The elevated pressure and reduced blood flow can cause chest pain (also called angina), heart failure (which occurs when the heart cannot pump enough blood and oxygen to other vital body organs), an irregular heartbeat (which can lead to sudden death).
The most common complication is a heart attack. This occurs when the blood supply to the heart is blocked, and heart muscle cells die from lack of oxygen. “The longer the blood flow is blocked, the greater the damage to the heart,” the WHO says.
Hypertension can also burst or block arteries that supply blood and oxygen to the brain, causing a stroke. In addition, hypertension can cause kidney damage, leading to kidney failure.
Stroke is the second leading cause of death among Filipinos, accounting fo5 65.66 deaths per 100,000 population. Stroke can either be ischemic (a blockage in the brain’s blood supply) or hemorrhagic (a leak or rupture in a blood vessel in the brain).
Although it is straightforward to diagnose hypertension and relatively easy to treat the condition with low-cost drugs, the recent study revealed significant gaps in diagnosis and treatment. About 580 million people with hypertension were unaware of their condition because they were never diagnosed. The study also indicated that more than half of people with hypertension, or a total of 720 million people, were not receiving the treatment that they needed.
In the Philippines, studies have shown that only 14 percent of Filipinos with hypertension are aware of their condition. Of those who know they’re hypertensive, only half are taking medications; and of those who are taking medications, less than half have their blood pressure controlled to optimal levels.
“Nearly half a century after we started treating hypertension, which is easy to diagnose and treat with low-cost medicines, it is a public health failure that so many of the people with high blood pressure in the world are still not getting the treatment they need,” said Professor Majid Ezzati, senior author of the study and Professor of Global Environmental Health at the School of Public Health at Imperial College London.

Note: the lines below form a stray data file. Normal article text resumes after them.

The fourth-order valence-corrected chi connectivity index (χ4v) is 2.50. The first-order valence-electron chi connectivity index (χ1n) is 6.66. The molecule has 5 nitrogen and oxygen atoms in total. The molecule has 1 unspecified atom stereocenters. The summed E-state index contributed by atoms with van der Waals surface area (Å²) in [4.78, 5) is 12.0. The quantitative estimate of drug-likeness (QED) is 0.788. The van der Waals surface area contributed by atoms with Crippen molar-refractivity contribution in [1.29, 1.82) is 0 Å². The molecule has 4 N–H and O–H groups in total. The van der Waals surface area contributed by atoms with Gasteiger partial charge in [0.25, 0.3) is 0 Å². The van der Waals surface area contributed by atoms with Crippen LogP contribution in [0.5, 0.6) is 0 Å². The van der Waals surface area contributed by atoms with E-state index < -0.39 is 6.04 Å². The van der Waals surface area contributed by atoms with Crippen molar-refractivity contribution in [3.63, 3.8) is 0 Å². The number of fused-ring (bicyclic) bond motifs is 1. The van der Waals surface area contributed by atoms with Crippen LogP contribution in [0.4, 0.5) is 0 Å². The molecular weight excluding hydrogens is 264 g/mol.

The overall number of adults aged 30-79 years with hypertension has doubled from 650 million to 1.28 billion. However, this is primarily down to population growth and aging, and the percentage of people who have hypertension has changed little since 1990.
“All adults should have their blood pressure checked routinely,” the WHO advises. “It is important to know your numbers. If blood pressure is high, they need the advice of a health worker.”
Living a healthy lifestyle plays an important role in treating hypertension. Among the prevention strategies are: reducing salt intake (to less than 5 grams daily) and alcohol consumption; eating more fruits and vegetables; avoiding the use of tobacco; limiting the intake of foods high in saturated fats; eliminating/reducing trans fats in the diet, and being physically active on a regular basis.
For managing hypertension, the United Nations health agency recommends the following: reducing and managing stress, checking blood pressure regularly, treating high blood pressure, and managing other medical conditions.